When Learning to Drive Goes Wrong – and How It’s Not That Bad

I’ve got a daughter who should be learning to drive. She’s been given plenty of opportunities, including some gifted driving lessons, while Jaguar even gave her the keys to an XE and pointed her towards an empty car park.

But for some reason she’s not grasped the nettle and followed through with her lessons. As such it’s still an endless battle of text messages requesting taxi services from Mum or Dad, or the slightly more frustrating “actually I won’t be home as I’m staying at a friend’s house” usually moments after dinner has been fully prepared and cooked.

Financial woes might be one reason for failing to take her test – or even more than the free lessons – but I fear part of it might be my own fault for relaying all the things that went wrong when I was a learner driver.

Sense of Humour Failure

Top Gun has always been a favourite film. It has fighter jets in it, so it starts at a solid 8 out of 10 and only gets better. Sadly, walking up to my instructor’s car shouting “I feel the need, the need for speed!” didn’t start my lesson off particularly well. The frosty reception only got worse when a tailgater was bothering us and I declared that “I’m gonna hit the brakes, he’ll fly right by.” He’s clearly more of a Cocktail fan.

Who Am I?

For some reason unknown to me, my instructor started calling me Pete early in our relationship. This shouldn’t have been much of an issue, but my name is Phil. Unsure if I’d heard him properly, I failed to correct him. Then, being a teenager and lacking the confidence I’ve got now, I felt I couldn’t correct him from then on. Likewise, if he found out I was a Phil, he never let on and carried on like a true professional.

Don’t Stop Me Now

We all do it. Even now, as a professional motoring person with decades of experience, including advanced track work and all sorts of silly adventures, I can still kill a car at traffic lights. Doing that over and over again, getting more and more flustered as I go, is one of the nightmares that still haunts me.

Queuing traffic behind was wondering why the clown at the front of the queue was resolutely ignoring the green traffic light, but by the fourth time of seeing the red turn to green, the driver behind lost it. Horns blaring, lights flashing, it was by some miracle only then that I got myself together and moved on. Just as the lights went red and the car behind had to stop.

Forget About It

Relaxing in bed in the last morning, Jeremy Kyle on the television (well, it was Jerry Springer in my day), and toast by the side, I remember being disturbed by the noise of a car outside. That was followed shortly by a horn beeping, and then a knock at the door.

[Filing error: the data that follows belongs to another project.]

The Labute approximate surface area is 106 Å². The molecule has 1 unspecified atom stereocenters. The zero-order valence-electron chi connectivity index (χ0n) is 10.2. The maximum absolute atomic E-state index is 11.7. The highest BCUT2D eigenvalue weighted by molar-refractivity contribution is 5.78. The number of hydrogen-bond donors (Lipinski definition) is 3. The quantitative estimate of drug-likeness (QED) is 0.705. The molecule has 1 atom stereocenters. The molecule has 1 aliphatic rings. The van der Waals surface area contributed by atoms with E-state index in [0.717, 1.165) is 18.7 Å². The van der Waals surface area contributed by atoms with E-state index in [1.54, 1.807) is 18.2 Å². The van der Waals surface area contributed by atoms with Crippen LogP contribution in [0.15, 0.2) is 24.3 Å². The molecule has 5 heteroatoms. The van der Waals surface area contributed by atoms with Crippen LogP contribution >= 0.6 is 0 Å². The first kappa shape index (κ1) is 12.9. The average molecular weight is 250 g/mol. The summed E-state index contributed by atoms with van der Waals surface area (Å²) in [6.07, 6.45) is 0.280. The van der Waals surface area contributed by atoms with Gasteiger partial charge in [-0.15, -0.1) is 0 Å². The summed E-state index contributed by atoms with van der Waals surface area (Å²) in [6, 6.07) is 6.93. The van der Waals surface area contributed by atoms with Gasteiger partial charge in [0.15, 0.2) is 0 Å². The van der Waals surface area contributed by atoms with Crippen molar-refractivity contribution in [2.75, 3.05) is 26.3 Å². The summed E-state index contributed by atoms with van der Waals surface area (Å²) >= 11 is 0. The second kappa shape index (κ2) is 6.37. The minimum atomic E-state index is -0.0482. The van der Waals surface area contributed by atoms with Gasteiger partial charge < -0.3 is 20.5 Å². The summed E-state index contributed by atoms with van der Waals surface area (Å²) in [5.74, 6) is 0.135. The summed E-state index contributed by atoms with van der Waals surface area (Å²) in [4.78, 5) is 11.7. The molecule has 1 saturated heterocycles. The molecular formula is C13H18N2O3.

I was shocked to find my instructor standing there, but he was probably more surprised by my appearance. Panic ensued and I hurriedly had to get ready for my lesson, all the time aware that I was spending money and not actually driving the car.

Give Me Some Credit

After spending a couple of hours with my instructor, we returned to my house. The instructor didn’t do this job for free, so expected some cash from me. The only issue is that my wallet was surprisingly empty.

Desirably running around the house looking for cash raised a grand total of zero, so I had to promise to pay as soon as possible. Sadly, I then went on holiday so failed to even speak to my instructor for two weeks. That didn’t help our relationship.

It Could Be Worse

What this hopefully shows you is that things could be a lot worse than you might imagine they’ll be. Whatever happens to you, no matter how embarrassing you think it might be, will be forgotten quickly. And even if it isn’t, it’s likely only you and your instructor will ever know, so what’s to worry about?

Forget your self doubt, get out there and learn to drive. You’ll be rewarded with the freedom to travel wherever and whether you like, and will never have to rely on Dad’s taxi ever again.

Unless there’s a pub involved, seemingly…

Phil Huff

Phil is a motoring writer for print and web, failed racing driver, car hoarder and banger rally competitor. Nominated for the Headline Auto Rising Star award and a MGMW member, Phil freelances for outlets as diverse as Diesel Car magazine, DAD.info and Cambridge Magazine, amongst many others. He also maintains a fleet of unloved motors, but spends most of his time driving an old Corvette.

Leave a Reply